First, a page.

The first method is to send a specially crafted URL to the target via SMS or email. The URL will trigger exploits for arbitrary memory read (CVE-2012-2825) and heap buffer overflow (CVE-2012-2871) vulnerabilities in the default browsers of Android versions 4.0 Ice Cream Sandwich to 4.3 Jelly Bean, allowing another local privilege escalation exploit to execute. When root privilege is gained, a shell backdoor and malicious RCSAndroid agent APK file will be installed

    Figure 4. Remote exploits demonstrated for customers in leaked mails

    The second method is to use a stealthy backdoor app such as ANDROIDOS_HTBENEWS.A, which was designed to bypass Google Play.

    The role of ANDROIDOS_HTBENEWS.A and the malicious APK mentioned in the first method is to exploit a local privilege escalation vulnerability in Android devices. Hacking Team has been known to use both CVE-2014-3153 and CVE-2013-6282 in their attacks. The said exploits will root the device and install a shell backdoor.

    Figure 5. Commands list of shell backdoor

    The shell backdoor then installs the RCSAndroid agent. This agent has two core modules, the Evidence Collector and the Event Action Trigger.

    • The Evidence Collector module is responsible for the spying routines outlined above. One of its most notable routines is capturing voice calls in real time by hooking into the “mediaserver” system service. The basic idea is to hook the voice call process in mediaserver.
      • Take voice call playback process for example. The mediaserver will first builds a new unique track, start to play the track, loop play all audio buffer, then finally stop the playback. The raw wave audio buffer frame can be dumped in the getNextBuffer() function. With the help of the open-source Android Dynamic Binary Instrumentation Toolkit and root privilege, it is possible to intercept any function execution.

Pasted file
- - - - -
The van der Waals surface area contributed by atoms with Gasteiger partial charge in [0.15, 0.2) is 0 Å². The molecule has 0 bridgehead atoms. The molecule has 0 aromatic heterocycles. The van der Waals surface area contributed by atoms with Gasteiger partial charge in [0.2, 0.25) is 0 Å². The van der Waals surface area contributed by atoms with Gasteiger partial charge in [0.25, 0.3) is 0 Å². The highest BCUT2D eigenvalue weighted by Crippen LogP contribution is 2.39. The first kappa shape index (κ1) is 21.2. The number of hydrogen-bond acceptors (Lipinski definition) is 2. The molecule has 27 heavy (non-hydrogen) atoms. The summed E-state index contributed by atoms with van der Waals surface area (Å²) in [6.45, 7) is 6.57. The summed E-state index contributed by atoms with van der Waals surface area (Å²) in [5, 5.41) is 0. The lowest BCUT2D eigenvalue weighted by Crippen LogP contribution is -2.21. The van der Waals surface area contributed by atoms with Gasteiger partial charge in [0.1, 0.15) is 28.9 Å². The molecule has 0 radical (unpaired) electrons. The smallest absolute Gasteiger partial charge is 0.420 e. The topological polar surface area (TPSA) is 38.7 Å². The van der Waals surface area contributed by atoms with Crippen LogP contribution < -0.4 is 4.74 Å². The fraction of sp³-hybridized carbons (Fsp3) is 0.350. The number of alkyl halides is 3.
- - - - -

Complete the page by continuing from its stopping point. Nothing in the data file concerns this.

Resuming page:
Figure 6. Timing in voice call playback to hook

    • The Event Action Trigger module triggers malicious actions based on certain events. These events can be based on time, charging or battery status, location, connectivity, running apps, focused app, SIM card status, SMS received with keywords, and screen turning on.
      • According to the configuration pattern, these actions are registered to certain events:
        1. Sync configuration data, upgrade modules, and download new payload (This uses transport protocol ZProtocol encrypted by AES/CBC/PKCS5Padding algorithm to communicate with the C&C server.)
        2. Upload and purge collected evidence
        3. Destroy device by resetting locking password
        4. Execute shell commands
        5. Send SMS with defined content or location
        6. Disable network
        7. Disable root
        8. Uninstall bot

    To avoid detection and removal of the agent app in the device memory, the RCSAndroid suite also detects emulators or sandboxes, obfuscates code using DexGuard, uses ELF string obfuscator, and adjusts the OOM (out-of-memory) value. Interestingly, one unused feature of the app is its ability to manipulate data in the Android package manager to add and remove permissions and components as well as hide the app icon.


    Popular mobile platforms like Android are common targets for organized or commercialized monitoring operations. Attackers know that rooting devices via malware exploits is an effective means to control devices and gather information from them. In a root broken device, security is a fairy tale.

    Take note of the following best practices to prevent this threat from getting in your device: